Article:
Perseid meteor shower this weekend

The annual Perseid meteor shower is this weekend. You can expect to see up to one meteor each minute streaking across the sky. Meteors are tiny fragments of minerals that burn up upon hitting our atmosphere. Some Meteorites can be comprised up of minerals rich in silicon and oxygen. Other meteorites consist mainly of iron and nickel, while some are combinations of all four elements. Most are surprisingly tiny about the size of a grain of rice. They burn up in our atmosphere 30-60 miles above the surface of the earth. If a meteor does make it all the way to the ground, we call it a meteorite. If you are interested in gardening, science or weather check out my Twitter feed
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The series of maps below will help you know if the sky will be clear the next three nights. The first two maps show various station plots across the country. On each plot, the top number is the temperature and bottom number is your dew point. (click the map to enlarge) The circle represents the sky condition and for the meteor shower is the most important forecast variable. If the circle is filled in black, your area is forecast to be cloudy. If the circle is white, then your area is forecast to be clear. The other line coming out of the circle is the wind. The long line points to where the wind is coming from. The smaller lines coming off the big line to the right represent the wind speed, each line is 10kts. The third map below shows the predicted moisture at the level clouds form. This map is valid for Saturday evening and gives a good idea of who is going to have the best viewing that night. The closer to the darker pink/purple areas you are the drier the air. If your area is colored in light blue, that mean the air will have a lot of moisture and clouds. (the other map isn’t available yet for three days away).

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Click on the images for a larger size.

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We often hear about a meteor shower occurring on one or two nights. The reality is that these shows begin way before they peak. This week the Perseid’s are at their maximum on the night of the 11th and early morning of the 12th. You will, if it’s clear and you get away from light pollution, be able to see shooting stars tonight and through the weekend. These pieces of debris are hurling trough space at 37 miles per second or about 133,200 miles per hour. At this speed they could cross the entire country in under 2 minutes. Not all meteors travel at the same speed. A fast meteor could go from the earth to the moon in about a minute and a half. That isn’t as fast as the speed of light of course. If someone turned on a light on the moon you would see it a second and a half later here on earth.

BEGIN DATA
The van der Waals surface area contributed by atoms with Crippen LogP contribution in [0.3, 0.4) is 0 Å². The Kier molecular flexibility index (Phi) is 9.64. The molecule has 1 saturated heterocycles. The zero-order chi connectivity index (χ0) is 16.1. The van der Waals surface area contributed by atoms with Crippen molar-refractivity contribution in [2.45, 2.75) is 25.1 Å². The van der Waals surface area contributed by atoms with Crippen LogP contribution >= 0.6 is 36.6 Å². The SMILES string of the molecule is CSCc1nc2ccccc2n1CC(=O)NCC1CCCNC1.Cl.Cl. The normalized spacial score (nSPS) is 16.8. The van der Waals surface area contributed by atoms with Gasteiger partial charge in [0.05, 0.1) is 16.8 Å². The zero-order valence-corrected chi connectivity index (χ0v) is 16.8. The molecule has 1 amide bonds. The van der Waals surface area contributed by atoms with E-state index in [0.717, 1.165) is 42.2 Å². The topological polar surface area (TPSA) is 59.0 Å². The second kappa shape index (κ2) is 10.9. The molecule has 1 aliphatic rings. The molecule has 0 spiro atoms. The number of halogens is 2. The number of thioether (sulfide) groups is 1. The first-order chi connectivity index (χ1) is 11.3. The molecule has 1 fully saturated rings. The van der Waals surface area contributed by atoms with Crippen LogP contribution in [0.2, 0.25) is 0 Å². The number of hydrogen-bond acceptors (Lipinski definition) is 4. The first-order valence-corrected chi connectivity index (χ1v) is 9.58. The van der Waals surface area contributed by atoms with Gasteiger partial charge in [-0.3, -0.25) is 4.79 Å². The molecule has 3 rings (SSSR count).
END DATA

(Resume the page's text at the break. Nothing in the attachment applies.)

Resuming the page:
Saturday and Sunday nights the moon will be in a waning crescent phase, therefore moonlight won’t hamper viewing. The meteors tend to streak across the sky, but you will want to look toward the Perseus constellation, which is in the northeast part of the sky and forms an inverted “Y” shape. (see image below) In the southern hemisphere you will have to look just above the northern horizon to see the meteors.
What to expect
If you are watching the show with kids you can have them try to find a satellite while waiting for a meteor. Satellites are quite easy to spot as they look like shooting stars but move across the sky at a much slower speeds. It can take a minute or more for a satellite to cross your field of view. I use the opportunity to talk about the earth, orbits and other planets to children during these events. On Saturday the 11th, leading into the 12th, expect about 25-60 meteors per hour. You won’t see the meteors evenly spread out over time. You may see nothing for five minutes and then four or more in a row a minute later. Lie on a blanket and look up rather than stand. If you stand with your neck tilted up, you will have neck issues in the morning. On Sunday night, heading into the morning of the 13th there will be fewer meteors per hour, but still a nice show. The best time to see this will be around 2AM-3AM, but if you don’t want to wait till then it’s still worthwhile once it gets dark.



From mid-August through until October (November for some plants) is perfect for planting. This is the time of year you can see where you have some gaps in the garden that need filling. Also start thinking about bulbs that might need to be ordered now.
Below is a video on a great plant I put in the garden last year at this time. The plants are looking terrific this year and had a great spring bloom.

I’d love to hear your thoughts on this blog or any others. Please follow me on Twitter at @growingwisdom and check out my latest videos at


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